Ukraine`s creditors have warned that a surprise decision by the government to impose direct control over the war-torn country`s prized natural gas transportation company could jeopardise hundreds of millions of dollars of additional financing linked to a $17.5bn International Monetary Fund bailout package, according to The Financial Times.
”The news comes just days after the IMF approved and disbursed a long-delayed $1bn loan,” Kyiv-based journalist Roman Olearchyk wrote in the article titled ”Ukraine under fire over gas group revamp,” published by The Financial Times on September 18.
”If all the facts we have learned from third parties are confirmed, we are very disturbed and this development is very serious,” said Anton Usov, a spokesperson for the European Bank for Reconstruction and Development. The World Bank, another primary lender to Ukraine and, more specifically, Naftogaz, the state gas company, is also understood to have raised objections.
Concerns were raised after Stepan Kubiv, Ukraine`s deputy prime minister, moved to change Naftogaz`s charter, shifting control over subsidiary gas transportation operator Ukrtransgaz to the economy ministry.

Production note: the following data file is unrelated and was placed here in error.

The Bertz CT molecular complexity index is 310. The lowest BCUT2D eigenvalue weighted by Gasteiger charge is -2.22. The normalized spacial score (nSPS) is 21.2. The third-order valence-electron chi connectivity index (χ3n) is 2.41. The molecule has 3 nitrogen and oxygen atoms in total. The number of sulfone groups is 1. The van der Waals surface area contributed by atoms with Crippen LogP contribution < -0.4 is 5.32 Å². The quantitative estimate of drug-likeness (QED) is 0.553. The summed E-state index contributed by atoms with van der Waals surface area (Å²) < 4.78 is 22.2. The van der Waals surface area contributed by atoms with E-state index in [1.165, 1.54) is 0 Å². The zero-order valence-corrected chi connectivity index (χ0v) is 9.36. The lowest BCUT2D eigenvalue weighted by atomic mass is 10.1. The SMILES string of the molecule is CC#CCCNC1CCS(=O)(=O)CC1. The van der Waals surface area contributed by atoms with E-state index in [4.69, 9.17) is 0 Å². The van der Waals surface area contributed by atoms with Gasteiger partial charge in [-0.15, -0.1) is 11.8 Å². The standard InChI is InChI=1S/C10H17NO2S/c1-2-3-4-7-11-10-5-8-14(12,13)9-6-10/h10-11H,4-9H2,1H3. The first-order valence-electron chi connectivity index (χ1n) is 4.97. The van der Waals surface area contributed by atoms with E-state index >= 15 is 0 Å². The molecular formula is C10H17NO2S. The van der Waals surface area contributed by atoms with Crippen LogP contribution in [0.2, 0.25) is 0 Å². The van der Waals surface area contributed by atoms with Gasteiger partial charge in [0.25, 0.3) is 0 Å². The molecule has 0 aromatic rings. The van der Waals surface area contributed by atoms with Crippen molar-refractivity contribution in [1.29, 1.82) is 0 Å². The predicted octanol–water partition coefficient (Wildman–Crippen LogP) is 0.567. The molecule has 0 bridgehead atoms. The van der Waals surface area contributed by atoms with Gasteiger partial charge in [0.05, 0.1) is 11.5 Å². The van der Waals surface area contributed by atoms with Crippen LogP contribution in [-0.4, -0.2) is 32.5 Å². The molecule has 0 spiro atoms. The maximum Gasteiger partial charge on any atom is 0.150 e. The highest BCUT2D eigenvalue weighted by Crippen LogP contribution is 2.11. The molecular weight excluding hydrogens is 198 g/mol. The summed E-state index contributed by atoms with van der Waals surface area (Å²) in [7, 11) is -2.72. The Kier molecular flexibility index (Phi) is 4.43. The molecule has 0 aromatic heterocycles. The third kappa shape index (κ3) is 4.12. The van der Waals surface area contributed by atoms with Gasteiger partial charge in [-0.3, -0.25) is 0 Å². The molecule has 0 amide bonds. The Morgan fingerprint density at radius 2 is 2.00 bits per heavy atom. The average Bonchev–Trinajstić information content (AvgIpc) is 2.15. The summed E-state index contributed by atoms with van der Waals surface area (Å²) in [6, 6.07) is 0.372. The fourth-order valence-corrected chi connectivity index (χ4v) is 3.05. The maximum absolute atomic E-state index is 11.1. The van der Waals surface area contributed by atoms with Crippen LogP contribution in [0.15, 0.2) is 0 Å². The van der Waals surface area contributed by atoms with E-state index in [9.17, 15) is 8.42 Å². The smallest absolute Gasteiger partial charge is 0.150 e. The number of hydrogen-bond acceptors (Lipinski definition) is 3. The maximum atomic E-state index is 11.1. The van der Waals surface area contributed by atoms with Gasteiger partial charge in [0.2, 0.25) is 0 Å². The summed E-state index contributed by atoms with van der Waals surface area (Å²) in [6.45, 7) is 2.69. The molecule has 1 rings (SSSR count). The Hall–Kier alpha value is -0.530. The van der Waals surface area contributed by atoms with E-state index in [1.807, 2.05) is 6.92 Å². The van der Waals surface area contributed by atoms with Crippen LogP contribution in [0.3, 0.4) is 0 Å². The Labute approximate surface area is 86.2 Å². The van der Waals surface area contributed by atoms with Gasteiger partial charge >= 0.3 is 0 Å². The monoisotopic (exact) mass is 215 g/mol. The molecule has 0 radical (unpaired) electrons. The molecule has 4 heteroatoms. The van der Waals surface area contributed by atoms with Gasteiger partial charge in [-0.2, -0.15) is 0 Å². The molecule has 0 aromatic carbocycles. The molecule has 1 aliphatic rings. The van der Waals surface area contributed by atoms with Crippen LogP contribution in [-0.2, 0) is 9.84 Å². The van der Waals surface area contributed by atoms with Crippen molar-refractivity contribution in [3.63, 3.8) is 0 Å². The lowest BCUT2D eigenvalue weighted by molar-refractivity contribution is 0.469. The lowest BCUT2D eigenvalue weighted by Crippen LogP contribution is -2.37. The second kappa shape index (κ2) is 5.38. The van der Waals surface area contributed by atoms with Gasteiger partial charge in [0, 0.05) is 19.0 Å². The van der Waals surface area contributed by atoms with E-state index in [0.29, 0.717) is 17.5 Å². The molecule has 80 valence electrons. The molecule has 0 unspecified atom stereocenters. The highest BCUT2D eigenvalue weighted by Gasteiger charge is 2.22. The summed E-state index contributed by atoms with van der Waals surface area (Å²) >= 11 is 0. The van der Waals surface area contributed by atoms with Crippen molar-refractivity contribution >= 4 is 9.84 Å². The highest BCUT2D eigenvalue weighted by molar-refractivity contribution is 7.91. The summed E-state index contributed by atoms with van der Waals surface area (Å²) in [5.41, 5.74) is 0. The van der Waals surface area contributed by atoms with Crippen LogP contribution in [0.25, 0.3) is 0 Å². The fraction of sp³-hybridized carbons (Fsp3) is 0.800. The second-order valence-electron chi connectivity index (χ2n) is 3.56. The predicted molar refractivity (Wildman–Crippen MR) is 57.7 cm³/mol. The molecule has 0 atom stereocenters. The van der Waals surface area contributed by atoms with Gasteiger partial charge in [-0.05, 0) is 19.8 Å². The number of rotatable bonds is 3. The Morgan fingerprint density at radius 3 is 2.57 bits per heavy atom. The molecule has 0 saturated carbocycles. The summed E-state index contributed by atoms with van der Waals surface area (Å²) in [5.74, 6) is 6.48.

Mr Kubiv told local journalists the move was designed to unbundle Naftogaz into separate transit and supply businesses, meeting the country`s commitments to the European Union`s so-called Third Energy Package. The legislative packages govern energy market competition rules that Ukraine signed as part of its EU integration efforts.
Questions remain over the government`s move, which was sharply criticised by Naftogaz`s management team. Long a loss-making company, the business became profitable after the government raised household gas utility tariffs to market levels as part of the IMF programme.
”As a result of the unlawful actions of the ministry`s high officials, Naftogaz may not be able to receive a $500m loan from the World Bank, which is crucial for ensuring secure gas supplies during the winter of 2016-17 in Ukraine,” Naftogaz said in a statement. Additional financing from the European Bank for Reconstruction and Development also hangs in the balance.